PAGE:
9 famous scientists and their PhD theses
If you are currently working towards a PhD you might worry that your thesis is destined for life as a handy doorstop, or to gather dust on a forgotten Library shelf. But this work can be a stepping stone - either to a career in academia or something else altogether. With this in mind we decided to check out the British Library’s electronic theses service EThOS to see what treasures we could unearth from influential scientists while they were lowly graduate students.
From 1970-1974 Brian May, Queen’s famous guitarist, studied for a PhD investigating interplanetary dust in the solar system. He abandoned his studies when Queen started to have international success. Many years later he returned to Imperial to complete his PhD studies. His final thesis was awarded in 2008 and was entitled A survey of radial velocities in the zodiacal dust cloud.
Peter Higgs, who shot to fame in 2013 after his discovery of the Higgs Boson (or God particle) was honoured with the Nobel prize in Physics, started his scientific career studying for a PhD - mysteriously entitled “Some problems in the theory of molecular vibrations”.
D-Ream singer turned astrophysicist Brian Cox started his academic career with a PhD studying in high energy particle physics at the University of Manchester. Things could only get better from there... (sorry!)
Rosalind Franklin is famous for producing the X-ray diffraction images of DNA that led to the discovery of its double helical structure. Her PhD research focussed on the molecular structure of coal and other organic materials.
Jocelyn Bell Burnell discovered radio pulsars while studying for a PhD at the University of Cambridge in the 1960s. A visualisation of one of these pulsars was famously used as the cover art for Joy Division's best-selling album Unknown Pleasures.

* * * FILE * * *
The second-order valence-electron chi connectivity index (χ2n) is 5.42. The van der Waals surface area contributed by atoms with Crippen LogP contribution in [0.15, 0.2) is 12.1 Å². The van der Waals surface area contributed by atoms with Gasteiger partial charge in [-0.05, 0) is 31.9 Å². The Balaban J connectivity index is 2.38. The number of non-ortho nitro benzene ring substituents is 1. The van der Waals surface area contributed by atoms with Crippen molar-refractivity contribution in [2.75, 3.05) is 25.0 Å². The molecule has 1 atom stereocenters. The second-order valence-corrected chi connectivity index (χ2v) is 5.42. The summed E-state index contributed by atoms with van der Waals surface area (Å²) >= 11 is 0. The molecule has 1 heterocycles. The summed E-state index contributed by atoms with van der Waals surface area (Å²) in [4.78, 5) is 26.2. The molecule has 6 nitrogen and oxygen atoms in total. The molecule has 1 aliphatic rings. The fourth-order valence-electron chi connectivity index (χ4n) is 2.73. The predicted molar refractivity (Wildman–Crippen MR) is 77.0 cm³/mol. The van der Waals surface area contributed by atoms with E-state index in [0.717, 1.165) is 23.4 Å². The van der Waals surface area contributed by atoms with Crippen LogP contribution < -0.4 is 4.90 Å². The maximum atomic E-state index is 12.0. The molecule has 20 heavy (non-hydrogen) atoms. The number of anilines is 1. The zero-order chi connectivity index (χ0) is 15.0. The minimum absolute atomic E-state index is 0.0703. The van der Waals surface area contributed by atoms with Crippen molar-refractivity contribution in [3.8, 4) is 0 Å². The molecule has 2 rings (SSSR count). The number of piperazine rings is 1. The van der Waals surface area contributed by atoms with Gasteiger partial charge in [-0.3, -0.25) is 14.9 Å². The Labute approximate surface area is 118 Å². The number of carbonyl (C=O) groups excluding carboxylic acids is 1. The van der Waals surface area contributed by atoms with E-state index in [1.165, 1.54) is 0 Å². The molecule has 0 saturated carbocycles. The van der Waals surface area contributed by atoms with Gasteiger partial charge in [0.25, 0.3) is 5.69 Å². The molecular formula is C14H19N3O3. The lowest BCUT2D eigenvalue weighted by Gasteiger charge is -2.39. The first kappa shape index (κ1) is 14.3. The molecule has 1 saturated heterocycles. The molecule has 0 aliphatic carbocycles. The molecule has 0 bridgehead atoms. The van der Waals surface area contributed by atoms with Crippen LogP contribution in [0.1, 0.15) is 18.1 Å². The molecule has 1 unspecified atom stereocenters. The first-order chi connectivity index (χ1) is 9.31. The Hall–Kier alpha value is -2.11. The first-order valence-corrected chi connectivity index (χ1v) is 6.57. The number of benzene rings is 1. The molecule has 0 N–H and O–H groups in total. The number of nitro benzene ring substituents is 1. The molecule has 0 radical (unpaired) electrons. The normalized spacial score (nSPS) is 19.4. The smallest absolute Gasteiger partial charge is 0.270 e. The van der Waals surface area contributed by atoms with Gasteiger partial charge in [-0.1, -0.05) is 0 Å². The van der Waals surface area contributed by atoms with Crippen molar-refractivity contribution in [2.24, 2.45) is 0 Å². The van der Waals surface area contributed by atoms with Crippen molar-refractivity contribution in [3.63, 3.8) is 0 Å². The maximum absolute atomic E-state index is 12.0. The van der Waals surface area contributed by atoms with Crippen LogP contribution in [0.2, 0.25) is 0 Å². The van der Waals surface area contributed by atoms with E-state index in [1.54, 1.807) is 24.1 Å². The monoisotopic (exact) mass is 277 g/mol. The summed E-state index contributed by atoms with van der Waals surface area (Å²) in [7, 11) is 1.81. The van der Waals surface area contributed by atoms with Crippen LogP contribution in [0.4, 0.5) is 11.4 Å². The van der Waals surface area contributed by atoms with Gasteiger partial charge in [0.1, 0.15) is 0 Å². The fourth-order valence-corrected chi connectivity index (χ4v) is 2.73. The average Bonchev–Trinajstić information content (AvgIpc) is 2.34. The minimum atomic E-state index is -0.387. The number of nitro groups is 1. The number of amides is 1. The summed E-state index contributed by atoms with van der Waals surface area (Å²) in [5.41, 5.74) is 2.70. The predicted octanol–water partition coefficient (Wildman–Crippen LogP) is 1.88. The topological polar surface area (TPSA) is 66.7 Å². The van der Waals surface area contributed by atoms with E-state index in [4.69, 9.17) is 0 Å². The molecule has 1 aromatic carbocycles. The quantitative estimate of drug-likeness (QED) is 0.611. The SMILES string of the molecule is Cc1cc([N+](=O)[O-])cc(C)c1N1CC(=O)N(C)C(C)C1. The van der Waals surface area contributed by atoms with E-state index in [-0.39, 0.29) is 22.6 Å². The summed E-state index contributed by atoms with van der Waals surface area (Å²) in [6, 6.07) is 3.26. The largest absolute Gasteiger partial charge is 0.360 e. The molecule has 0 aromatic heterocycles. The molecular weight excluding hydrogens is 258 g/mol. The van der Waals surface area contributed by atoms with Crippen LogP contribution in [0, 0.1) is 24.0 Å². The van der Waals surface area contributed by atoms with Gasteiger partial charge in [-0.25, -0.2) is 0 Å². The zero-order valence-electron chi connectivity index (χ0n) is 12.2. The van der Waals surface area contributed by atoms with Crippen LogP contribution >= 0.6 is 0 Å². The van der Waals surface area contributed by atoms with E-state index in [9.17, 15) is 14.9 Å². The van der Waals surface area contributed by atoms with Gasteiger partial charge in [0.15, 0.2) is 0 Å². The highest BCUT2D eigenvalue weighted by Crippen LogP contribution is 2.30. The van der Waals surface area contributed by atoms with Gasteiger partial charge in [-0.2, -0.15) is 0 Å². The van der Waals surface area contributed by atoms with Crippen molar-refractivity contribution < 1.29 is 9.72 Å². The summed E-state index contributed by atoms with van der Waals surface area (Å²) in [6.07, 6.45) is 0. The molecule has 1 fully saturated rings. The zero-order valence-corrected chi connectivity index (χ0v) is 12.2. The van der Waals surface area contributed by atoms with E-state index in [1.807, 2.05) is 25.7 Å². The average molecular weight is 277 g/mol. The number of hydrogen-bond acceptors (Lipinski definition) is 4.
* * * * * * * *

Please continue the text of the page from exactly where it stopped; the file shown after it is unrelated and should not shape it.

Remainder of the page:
Theoretical physicist Stephen Hawking obtained his PhD from the University of Cambridge in 1966 after being diagnosed with motor neurone disease in 1963. His PhD thesis, properties of expanding universes describes his theory for the creation of the universe and was inspired by Roger Penrose's work on space time singularities.
Jim Al-Khalili presents popular science on radio and TV including Radio 4’s The Life Scientific. He started his career at the University of Surrey with a PhD on “Immediate energy deuteron elastic scattering from nuclei in a three-body model”. Jim (or Jameel) Al-Khalili is now Professor of Physics at the University of Surrey.
Sir Mark Walport investigated the “biology of complement receptors” for his PhD at the University of Cambridge. Complement receptors are key part of our immune system and are responsible for the detection of pathogens. He now serves the lofty position of Chief Scientific Advisor to the UK Government is former director of the biomedical research funder the Wellcome Trust.
Sir Paul Nurse is now President of the Royal Society and Director of the Francis Crick Institute. His PhD at the University of East Anglia investigated the organisation of amino acids in a species of yeast called Candia Utitlis. Nurse continued to work on yeast after his PhD and in 1976 discovered the molecules which control the cell cycle in fission yeast. This discovery was honoured with the Nobel Prize in Physiology or Medicine in 2001.